“Let A Thousand Parks Bloom.” The People’s Park mural depicts ancestral spirits of Native Americans and activists who inspired the creation of the Park. Lydia Gans photo

by Arthur Fonseca

[dropcap]B[/dropcap]y some accounts, it was as early as 4 a.m. on Dec. 28 that UC Berkeley Police and contracted landscape workers hired by UCB started setting up orange plastic fencing around the west end of People’s Park. By 2 p.m., the damage had been done: Bulldozers, backhoes and bobcats, chainsaws and chippers.
The berms of pavement lifted by activists in 1979 and stacked next to both the Dwight and Haste sidewalks as a reminder of our history were leveled. Dozens of mature plants tended by community gardeners were turned to mulch. Long-existing pathways were indiscriminately blocked off with no consideration for handicapped access.
Perhaps worst of all was the indiscriminate vandalism of a volunteer-built structure that existed along the fence line on the west side of the Park, starting near the northwest corner and running southwards about 72 feet. This structure, called a “pergola,” was built by volunteers in 1999 and 2000 out of the old-growth redwood lumber that had been recycled from the University’s ill-fated volleyball courts.
The University of California had required an incredibly involved and drawn-out approval process for the pergola structure that took almost a year to accomplish. Both the City of Berkeley Planning Department and University of California Landscape Architect Jim Horner signed off on the project. The structure was inspected after it was completed and passed, also by Jim Horner.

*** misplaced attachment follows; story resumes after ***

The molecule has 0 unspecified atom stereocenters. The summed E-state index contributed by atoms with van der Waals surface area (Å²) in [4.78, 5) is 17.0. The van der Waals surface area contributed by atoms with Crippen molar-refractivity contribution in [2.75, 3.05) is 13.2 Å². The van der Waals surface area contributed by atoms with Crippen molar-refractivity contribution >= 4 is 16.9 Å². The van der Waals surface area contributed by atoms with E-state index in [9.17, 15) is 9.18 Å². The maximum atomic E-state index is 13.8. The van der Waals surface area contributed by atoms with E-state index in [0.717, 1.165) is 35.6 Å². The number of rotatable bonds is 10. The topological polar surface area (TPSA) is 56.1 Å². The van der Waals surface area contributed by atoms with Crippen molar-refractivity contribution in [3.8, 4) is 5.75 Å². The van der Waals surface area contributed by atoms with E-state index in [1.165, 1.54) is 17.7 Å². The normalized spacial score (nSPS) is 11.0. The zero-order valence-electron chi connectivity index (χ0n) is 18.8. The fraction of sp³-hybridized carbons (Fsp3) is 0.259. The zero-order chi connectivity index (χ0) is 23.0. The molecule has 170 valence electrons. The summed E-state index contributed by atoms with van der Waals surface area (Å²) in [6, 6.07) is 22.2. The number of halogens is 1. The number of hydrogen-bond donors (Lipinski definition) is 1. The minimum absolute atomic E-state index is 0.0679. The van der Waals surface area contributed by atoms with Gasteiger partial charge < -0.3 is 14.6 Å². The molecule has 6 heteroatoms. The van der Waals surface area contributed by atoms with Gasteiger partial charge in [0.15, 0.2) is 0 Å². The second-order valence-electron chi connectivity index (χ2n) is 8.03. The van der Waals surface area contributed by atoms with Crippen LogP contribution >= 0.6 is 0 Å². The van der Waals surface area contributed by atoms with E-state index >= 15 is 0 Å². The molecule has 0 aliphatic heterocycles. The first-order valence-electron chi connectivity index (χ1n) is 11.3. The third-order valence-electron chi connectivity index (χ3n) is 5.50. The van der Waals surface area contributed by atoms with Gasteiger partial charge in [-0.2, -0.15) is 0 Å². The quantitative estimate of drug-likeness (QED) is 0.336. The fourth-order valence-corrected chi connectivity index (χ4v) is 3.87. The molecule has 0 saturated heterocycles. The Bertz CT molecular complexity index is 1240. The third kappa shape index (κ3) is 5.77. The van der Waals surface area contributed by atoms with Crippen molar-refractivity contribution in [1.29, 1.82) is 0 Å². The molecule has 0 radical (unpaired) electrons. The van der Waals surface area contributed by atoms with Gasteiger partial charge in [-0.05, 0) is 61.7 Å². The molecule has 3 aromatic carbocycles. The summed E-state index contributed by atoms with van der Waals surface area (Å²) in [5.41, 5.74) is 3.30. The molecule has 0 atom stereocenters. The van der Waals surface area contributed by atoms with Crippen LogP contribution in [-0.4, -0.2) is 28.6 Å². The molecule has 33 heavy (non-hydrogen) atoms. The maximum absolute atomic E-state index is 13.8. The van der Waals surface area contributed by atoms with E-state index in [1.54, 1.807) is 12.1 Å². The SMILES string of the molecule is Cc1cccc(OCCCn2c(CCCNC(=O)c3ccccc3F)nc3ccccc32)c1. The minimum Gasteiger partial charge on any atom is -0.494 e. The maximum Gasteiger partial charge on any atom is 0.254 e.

That the University sent workers in the middle of the night and chain-sawed off the trellis portion of the pergola, killing both a mature grape vine and a mature kiwi vine in the process, was dreadful.
That they ran the old-growth redwood that had been transformed by volunteers from a volleyball court to a pergola through a wood chipper before anything could be done about it was shocking.
That they carried out their vandalism without once notifying any of the many volunteers who had worked on that project about their plans, although they themselves had required the volunteer activists to go by the letter of the book, was a rape.
There is some possibility of redress, perhaps a civil case against the University of California, as the project was documented thoroughly from beginning to end.
Park activists are working on a benefit to be held at the Art House Gallery And Cultural Center at 2905 Shattuck Avenue in Berkeley on Saturday, Feb. 4, 2012, from 6-10 p.m. It will feature performances by Phoenix, Antioquia, Andrea Prichett and Friends, and Food Not Bombs! For information about the benefit, contact: (510) 830-7787.